• Well, Critic, I agree with you. Who will step up and offer a real approach to make this product a success? It certainly cannot be those who offer “loans of last resort.” Who in the industry will get off of our collective lazy duffs and really analyze what this product can produce?nnI await the outcome . . . . One thousand and one, one thousand and two, one thousand eight hundred, three hundred thousand nine hundred and fifty . . . . Ready or not, here it comes!

  • My thought is that it is beneficial whenever the government is taking the time to promote additional facets to the reverse mortgage industry. Expansion should help us more than cutting down the product lines.nnAlso any additional education or advertisement of government backed loans can serve to dispel myths associated with the reverse mortgage industry.nnRealistically, I agree with The Critic that the market for reverse mortgage lites will be small – how many of our borrowers just want a ‘little’ bit of funds for a minimal time with the intention of repaying soon thereafter?

  • It certainly would seem to be an excellent product for Bank of America and Wells Fargo to offer at no cost. rnrnUntil I can locate an appraiser, sorry AMC, that will work for free, a credit reporting company that will issue credit reports for free, a flood cert company that will issue a flood report for free, a doc service that will produce loan docs for free, an Escrow company that will work for free, a title insurance company that wonu2019t charge for a policy, a county that offers free recording fees and a free MERS with every with every loan offer I wonu2019t be able to compete. rnrnClearly a no cost HECM credit line will be a hit with borrowers that donu2019t have a mortgage and donu2019t need a credit line but, because itu2019s free and itu2019s offered by their bank, or any bank for that matter, theyu2019ll be happy to have one. After all, HECM Lite, just like Bud Lite, doesnu2019t have an annual fee. The borrower wonu2019t incur an annual MI cost because the loan will have a zero balance! Just wait until the Banks offer a zero cost zero payment HECM credit line as a second mortgage behind a first that they service. You’ll hear about it when you receive you mortgage statement and notice a “Free Credit Line” insert. Perhaps that product will be called the Bank of America or Wells Fargo HECM Net Zero, the no cost, no annual fee credit line that doesnu2019t require a payment. The next version will be the Net Zero debit card that allows you to access you credit line from over three hundred thousand ATMu2019s world wide. rnrnHECM Lite, itu2019s about time! rn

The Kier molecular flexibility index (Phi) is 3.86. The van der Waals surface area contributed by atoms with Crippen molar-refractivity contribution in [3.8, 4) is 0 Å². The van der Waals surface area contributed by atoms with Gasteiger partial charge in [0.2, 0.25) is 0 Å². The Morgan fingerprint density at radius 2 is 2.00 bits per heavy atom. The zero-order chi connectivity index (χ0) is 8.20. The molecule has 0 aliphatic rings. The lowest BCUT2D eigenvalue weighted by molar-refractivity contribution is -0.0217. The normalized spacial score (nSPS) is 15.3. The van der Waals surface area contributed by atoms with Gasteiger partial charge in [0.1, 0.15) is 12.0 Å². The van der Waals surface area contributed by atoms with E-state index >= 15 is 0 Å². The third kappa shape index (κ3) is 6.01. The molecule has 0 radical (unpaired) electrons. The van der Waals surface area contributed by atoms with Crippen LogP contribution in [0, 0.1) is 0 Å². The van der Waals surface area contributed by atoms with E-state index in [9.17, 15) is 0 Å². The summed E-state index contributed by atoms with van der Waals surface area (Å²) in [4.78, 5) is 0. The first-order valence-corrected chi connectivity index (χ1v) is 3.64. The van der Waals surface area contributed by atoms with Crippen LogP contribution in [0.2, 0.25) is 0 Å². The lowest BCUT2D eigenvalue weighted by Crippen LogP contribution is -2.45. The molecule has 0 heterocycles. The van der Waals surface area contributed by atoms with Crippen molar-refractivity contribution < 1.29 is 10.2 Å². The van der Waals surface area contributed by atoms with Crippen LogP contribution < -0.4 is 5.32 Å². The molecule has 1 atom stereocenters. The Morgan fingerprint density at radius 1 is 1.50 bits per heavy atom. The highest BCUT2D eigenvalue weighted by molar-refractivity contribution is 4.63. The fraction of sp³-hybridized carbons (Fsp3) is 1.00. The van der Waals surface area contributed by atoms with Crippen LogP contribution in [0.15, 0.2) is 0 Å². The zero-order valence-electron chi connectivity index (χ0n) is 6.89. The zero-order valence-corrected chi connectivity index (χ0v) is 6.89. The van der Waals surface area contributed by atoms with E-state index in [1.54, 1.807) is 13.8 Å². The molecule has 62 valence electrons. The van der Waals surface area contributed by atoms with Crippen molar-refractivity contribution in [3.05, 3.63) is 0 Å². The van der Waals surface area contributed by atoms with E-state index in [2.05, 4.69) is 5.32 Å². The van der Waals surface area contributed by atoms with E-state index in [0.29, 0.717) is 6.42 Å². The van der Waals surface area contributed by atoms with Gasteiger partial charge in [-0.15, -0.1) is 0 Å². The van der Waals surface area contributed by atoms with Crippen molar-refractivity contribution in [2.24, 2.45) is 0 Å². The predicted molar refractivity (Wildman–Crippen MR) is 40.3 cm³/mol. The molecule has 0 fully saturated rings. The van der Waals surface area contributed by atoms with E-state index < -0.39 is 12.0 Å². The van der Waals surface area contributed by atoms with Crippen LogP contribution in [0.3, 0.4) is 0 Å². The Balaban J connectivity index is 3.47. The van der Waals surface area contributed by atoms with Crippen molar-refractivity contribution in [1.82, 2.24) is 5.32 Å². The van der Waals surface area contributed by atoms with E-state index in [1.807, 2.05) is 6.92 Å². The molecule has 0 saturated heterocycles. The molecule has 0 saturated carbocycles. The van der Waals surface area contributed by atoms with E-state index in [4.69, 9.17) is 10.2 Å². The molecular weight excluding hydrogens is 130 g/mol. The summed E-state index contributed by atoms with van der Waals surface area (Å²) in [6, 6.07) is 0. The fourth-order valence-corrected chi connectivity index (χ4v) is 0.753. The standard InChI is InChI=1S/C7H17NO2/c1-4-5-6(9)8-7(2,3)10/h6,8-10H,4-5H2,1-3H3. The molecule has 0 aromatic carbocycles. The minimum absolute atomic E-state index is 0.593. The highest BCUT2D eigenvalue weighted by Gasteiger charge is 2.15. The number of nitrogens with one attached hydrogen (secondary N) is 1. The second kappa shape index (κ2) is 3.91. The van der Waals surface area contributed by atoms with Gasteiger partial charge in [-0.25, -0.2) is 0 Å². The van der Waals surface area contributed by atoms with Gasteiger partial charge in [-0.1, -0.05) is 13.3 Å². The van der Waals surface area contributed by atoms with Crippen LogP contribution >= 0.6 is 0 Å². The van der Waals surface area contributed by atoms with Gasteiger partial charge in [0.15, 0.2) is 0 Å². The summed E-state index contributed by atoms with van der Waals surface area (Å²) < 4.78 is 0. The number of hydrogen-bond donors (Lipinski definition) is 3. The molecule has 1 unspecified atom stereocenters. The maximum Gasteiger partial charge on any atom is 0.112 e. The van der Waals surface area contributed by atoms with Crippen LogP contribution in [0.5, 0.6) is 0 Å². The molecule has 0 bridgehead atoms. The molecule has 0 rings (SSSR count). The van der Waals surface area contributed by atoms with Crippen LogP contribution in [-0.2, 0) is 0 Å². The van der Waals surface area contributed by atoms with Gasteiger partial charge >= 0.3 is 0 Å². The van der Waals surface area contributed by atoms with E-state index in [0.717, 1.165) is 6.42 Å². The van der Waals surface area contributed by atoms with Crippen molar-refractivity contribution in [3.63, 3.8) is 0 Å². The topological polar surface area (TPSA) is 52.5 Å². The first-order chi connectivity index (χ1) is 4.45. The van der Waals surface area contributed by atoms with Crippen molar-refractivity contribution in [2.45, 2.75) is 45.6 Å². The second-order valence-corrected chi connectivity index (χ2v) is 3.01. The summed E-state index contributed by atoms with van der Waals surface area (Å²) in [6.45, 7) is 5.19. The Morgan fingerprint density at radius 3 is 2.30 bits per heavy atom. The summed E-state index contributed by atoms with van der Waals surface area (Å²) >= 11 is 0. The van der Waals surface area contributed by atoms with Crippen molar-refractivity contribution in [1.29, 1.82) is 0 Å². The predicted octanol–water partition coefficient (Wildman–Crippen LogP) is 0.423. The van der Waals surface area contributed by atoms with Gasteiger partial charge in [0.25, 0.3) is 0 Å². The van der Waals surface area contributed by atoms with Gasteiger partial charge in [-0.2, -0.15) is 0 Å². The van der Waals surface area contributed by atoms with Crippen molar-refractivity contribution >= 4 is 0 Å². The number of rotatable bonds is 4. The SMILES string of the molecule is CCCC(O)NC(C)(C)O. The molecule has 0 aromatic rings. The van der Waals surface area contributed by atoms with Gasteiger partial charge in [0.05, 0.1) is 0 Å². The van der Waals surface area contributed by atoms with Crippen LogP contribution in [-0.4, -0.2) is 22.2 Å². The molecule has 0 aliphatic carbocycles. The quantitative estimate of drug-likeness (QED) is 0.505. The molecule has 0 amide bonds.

• Ken,rnrnI do not understand where you are coming from. What do you mean no cost? Interest and ongoing MIP has been and always will be a cost.rnrnWhat about fixed rate? While your response is a reaction, it makes little sense other than describing your frustration about adjustable rate HECM Savers.

  • I can foresee some abuses like grab a quick loan from BOA and jet to Vegas.nIn addition to this product, I’d love to see a HECM Income lite (tenure only). nIn any case careful underwriting could make either a good pooling investment.